New structure-function index evaluates glaucoma progression

May 7, 2012

A combined index of structure and function in glaucoma is critical as a means of establishing a clinical endpoint that can demonstrate the effectiveness of therapeutic intervention in studies of neuroprotection, said Robert Weinreb, MD.

Fort Lauderdale, FL-A combined index of structure and function in glaucoma is critical as a means of establishing a clinical endpoint that can demonstrate the effectiveness of therapeutic intervention in studies of neuroprotection, said Robert Weinreb, MD.

In preclinical studies, the most common endpoint is the number of preserved retinal ganglion cell bodies or axons; achieving a comparable endpoint would be ideal in clinical trials of neuroprotection.

Structural technologies such as optical coherence tomography correlate very well with function and can be used separately or in combination with visual function as a surrogate for visual outcomes, said Dr. Weinreb, distinguished professor of ophthalmology, Shiley Eye Center, University of California, San Diego.

Using function as a prediction of structure is important because to date, regulatory agencies have allowed only function to be used as a primary endpoint in neuroprotection studies.

It is not enough to detect progression using only perimetry, Dr. Weinreb said.

Models of structure and function show that early in disease, there can be large changes in structure while only small changes in function, and the rate of change estimated by standard automated perimetry will be underestimated. The scenario is reversed in late stages of glaucoma, when large functional changes may be observed, but relatively minor ones in function. Thus, it can be difficult to predict progression accurately using only one diagnostic tool.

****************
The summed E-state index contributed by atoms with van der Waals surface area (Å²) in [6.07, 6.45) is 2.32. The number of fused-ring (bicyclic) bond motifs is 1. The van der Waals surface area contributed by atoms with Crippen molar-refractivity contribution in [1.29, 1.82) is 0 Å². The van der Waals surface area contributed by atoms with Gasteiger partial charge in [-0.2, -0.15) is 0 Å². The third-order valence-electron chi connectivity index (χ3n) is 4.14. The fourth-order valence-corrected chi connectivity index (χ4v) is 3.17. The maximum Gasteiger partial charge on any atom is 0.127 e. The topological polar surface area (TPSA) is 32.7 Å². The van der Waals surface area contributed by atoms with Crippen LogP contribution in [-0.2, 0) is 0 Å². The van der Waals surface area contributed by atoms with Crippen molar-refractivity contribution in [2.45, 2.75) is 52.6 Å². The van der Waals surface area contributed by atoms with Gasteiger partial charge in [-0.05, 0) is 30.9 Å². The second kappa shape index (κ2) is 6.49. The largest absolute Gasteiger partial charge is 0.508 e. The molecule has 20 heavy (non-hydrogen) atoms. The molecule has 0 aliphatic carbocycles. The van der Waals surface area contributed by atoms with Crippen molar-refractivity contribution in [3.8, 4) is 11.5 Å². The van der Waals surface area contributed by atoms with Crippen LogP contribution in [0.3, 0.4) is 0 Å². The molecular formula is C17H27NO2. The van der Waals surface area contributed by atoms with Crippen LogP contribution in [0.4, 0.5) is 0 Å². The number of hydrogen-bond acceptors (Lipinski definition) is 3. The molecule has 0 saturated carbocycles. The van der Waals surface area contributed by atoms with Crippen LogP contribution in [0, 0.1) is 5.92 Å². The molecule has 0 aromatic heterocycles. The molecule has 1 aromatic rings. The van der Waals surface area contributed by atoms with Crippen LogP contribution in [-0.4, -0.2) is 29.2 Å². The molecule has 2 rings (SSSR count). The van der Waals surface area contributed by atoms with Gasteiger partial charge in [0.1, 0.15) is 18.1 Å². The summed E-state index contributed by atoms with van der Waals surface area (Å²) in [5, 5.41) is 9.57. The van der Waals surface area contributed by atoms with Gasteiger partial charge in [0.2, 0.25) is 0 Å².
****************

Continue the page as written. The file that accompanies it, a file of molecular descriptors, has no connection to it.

As an illustration of the inter-relationship between structure and function, and the advantage of being able to measure them both, Dr. Weinreb noted that a 10 dB visual loss is usually enough to cause functional impairment. But to go from an early visual field defect, such as 3 dB, to functional impairment, an individual needs to lose fewer retinal ganglion cells than to develop an early visual field defect.

“Since you can’t look at structure alone or function alone, we began wondering whether you can look at structure and function together and get a number that really tells you something about the two together,” Dr. Weinreb said. “A single index combining retinal ganglion cell loss estimates from structure and function and the effect of age allows the successful discrimination of preperimetric glaucoma from models and also allows successful discrimination of early versus moderate and moderate versus late stages of disease.”

Several papers on the combined structure-function index and its ability to detect change are in press.

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